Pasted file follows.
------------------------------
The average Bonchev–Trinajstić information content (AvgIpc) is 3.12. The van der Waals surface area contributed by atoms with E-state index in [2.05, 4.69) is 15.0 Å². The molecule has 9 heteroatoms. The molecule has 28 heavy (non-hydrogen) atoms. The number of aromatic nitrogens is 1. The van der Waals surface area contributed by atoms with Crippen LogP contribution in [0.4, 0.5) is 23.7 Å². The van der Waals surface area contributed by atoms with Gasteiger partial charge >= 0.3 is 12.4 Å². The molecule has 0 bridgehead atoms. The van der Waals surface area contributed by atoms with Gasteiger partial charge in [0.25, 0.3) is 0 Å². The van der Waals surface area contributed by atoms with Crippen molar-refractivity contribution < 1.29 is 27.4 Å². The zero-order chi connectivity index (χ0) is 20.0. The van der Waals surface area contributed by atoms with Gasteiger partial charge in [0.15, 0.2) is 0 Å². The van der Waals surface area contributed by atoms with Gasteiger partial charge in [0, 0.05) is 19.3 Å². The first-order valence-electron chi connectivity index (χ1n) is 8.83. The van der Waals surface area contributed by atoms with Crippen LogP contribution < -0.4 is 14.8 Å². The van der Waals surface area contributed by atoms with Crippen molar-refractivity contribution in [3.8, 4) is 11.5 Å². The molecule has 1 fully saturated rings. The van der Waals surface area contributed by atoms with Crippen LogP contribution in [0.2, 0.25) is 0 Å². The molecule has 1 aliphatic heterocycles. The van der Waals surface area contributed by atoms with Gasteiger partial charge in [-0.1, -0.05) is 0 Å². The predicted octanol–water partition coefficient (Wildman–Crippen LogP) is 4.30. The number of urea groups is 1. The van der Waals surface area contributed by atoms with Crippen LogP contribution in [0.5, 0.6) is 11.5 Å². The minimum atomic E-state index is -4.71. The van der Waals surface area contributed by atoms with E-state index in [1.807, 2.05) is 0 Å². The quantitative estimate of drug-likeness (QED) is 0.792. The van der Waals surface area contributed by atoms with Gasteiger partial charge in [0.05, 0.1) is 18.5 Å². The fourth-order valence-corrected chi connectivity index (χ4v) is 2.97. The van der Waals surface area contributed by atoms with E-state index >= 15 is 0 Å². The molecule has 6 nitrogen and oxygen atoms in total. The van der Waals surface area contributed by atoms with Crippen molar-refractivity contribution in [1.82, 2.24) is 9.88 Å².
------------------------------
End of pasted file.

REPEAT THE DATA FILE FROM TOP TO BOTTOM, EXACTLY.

The average Bonchev–Trinajstić information content (AvgIpc) is 3.12. The van der Waals surface area contributed by atoms with E-state index in [2.05, 4.69) is 15.0 Å². The molecule has 9 heteroatoms. The molecule has 28 heavy (non-hydrogen) atoms. The number of aromatic nitrogens is 1. The van der Waals surface area contributed by atoms with Crippen LogP contribution in [0.4, 0.5) is 23.7 Å². The van der Waals surface area contributed by atoms with Gasteiger partial charge >= 0.3 is 12.4 Å². The molecule has 0 bridgehead atoms. The van der Waals surface area contributed by atoms with Gasteiger partial charge in [0.25, 0.3) is 0 Å². The van der Waals surface area contributed by atoms with Crippen molar-refractivity contribution < 1.29 is 27.4 Å². The zero-order chi connectivity index (χ0) is 20.0. The van der Waals surface area contributed by atoms with Gasteiger partial charge in [0.15, 0.2) is 0 Å². The van der Waals surface area contributed by atoms with Gasteiger partial charge in [0, 0.05) is 19.3 Å². The first-order valence-electron chi connectivity index (χ1n) is 8.83. The van der Waals surface area contributed by atoms with Crippen LogP contribution < -0.4 is 14.8 Å². The van der Waals surface area contributed by atoms with Crippen molar-refractivity contribution in [3.8, 4) is 11.5 Å². The molecule has 1 fully saturated rings. The van der Waals surface area contributed by atoms with Crippen LogP contribution in [0.2, 0.25) is 0 Å². The molecule has 1 aliphatic heterocycles. The van der Waals surface area contributed by atoms with Gasteiger partial charge in [-0.1, -0.05) is 0 Å². The predicted octanol–water partition coefficient (Wildman–Crippen LogP) is 4.30. The number of urea groups is 1. The van der Waals surface area contributed by atoms with Crippen LogP contribution in [0.5, 0.6) is 11.5 Å². The minimum atomic E-state index is -4.71. The van der Waals surface area contributed by atoms with E-state index in [1.807, 2.05) is 0 Å². The quantitative estimate of drug-likeness (QED) is 0.792. The van der Waals surface area contributed by atoms with Gasteiger partial charge in [0.05, 0.1) is 18.5 Å². The fourth-order valence-corrected chi connectivity index (χ4v) is 2.97. The van der Waals surface area contributed by atoms with E-state index >= 15 is 0 Å². The molecule has 6 nitrogen and oxygen atoms in total. The van der Waals surface area contributed by atoms with Crippen molar-refractivity contribution in [1.82, 2.24) is 9.88 Å².